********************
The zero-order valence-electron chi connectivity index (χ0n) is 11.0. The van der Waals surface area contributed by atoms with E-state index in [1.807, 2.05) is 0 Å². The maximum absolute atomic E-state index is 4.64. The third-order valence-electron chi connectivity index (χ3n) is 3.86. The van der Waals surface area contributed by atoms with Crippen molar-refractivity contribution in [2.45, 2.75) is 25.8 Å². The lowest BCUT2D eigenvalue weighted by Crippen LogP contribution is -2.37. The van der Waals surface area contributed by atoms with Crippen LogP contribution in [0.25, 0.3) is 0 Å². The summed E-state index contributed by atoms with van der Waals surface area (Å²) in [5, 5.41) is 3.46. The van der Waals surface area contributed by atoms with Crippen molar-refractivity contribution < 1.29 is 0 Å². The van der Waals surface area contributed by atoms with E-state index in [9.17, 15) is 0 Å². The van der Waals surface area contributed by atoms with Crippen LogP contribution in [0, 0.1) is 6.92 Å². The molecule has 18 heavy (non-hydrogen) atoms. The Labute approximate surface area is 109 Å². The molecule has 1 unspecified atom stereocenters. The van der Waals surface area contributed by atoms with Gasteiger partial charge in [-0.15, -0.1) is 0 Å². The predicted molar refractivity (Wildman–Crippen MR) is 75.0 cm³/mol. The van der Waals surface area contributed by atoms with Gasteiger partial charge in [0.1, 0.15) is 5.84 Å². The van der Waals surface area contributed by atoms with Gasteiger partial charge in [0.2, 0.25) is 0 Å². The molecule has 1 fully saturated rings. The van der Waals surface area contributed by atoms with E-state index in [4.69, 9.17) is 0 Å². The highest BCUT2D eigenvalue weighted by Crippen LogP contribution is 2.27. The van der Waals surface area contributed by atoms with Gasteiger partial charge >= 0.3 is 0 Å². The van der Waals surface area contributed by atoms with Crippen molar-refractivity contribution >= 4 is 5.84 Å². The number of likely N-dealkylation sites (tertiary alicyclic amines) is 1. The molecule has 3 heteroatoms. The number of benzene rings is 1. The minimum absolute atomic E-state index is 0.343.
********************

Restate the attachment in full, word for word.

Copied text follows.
The zero-order valence-electron chi connectivity index (χ0n) is 11.0. The van der Waals surface area contributed by atoms with E-state index in [1.807, 2.05) is 0 Å². The maximum absolute atomic E-state index is 4.64. The third-order valence-electron chi connectivity index (χ3n) is 3.86. The van der Waals surface area contributed by atoms with Crippen molar-refractivity contribution in [2.45, 2.75) is 25.8 Å². The lowest BCUT2D eigenvalue weighted by Crippen LogP contribution is -2.37. The van der Waals surface area contributed by atoms with Crippen LogP contribution in [0.25, 0.3) is 0 Å². The summed E-state index contributed by atoms with van der Waals surface area (Å²) in [5, 5.41) is 3.46. The van der Waals surface area contributed by atoms with Crippen molar-refractivity contribution < 1.29 is 0 Å². The van der Waals surface area contributed by atoms with E-state index in [9.17, 15) is 0 Å². The van der Waals surface area contributed by atoms with Crippen LogP contribution in [0, 0.1) is 6.92 Å². The molecule has 18 heavy (non-hydrogen) atoms. The Labute approximate surface area is 109 Å². The molecule has 1 unspecified atom stereocenters. The van der Waals surface area contributed by atoms with Gasteiger partial charge in [-0.15, -0.1) is 0 Å². The predicted molar refractivity (Wildman–Crippen MR) is 75.0 cm³/mol. The van der Waals surface area contributed by atoms with Gasteiger partial charge in [0.1, 0.15) is 5.84 Å². The van der Waals surface area contributed by atoms with Gasteiger partial charge in [0.2, 0.25) is 0 Å². The molecule has 1 fully saturated rings. The van der Waals surface area contributed by atoms with E-state index in [4.69, 9.17) is 0 Å². The highest BCUT2D eigenvalue weighted by Crippen LogP contribution is 2.27. The van der Waals surface area contributed by atoms with Gasteiger partial charge >= 0.3 is 0 Å². The van der Waals surface area contributed by atoms with Crippen molar-refractivity contribution >= 4 is 5.84 Å². The number of likely N-dealkylation sites (tertiary alicyclic amines) is 1. The molecule has 3 heteroatoms. The number of benzene rings is 1. The minimum absolute atomic E-state index is 0.343.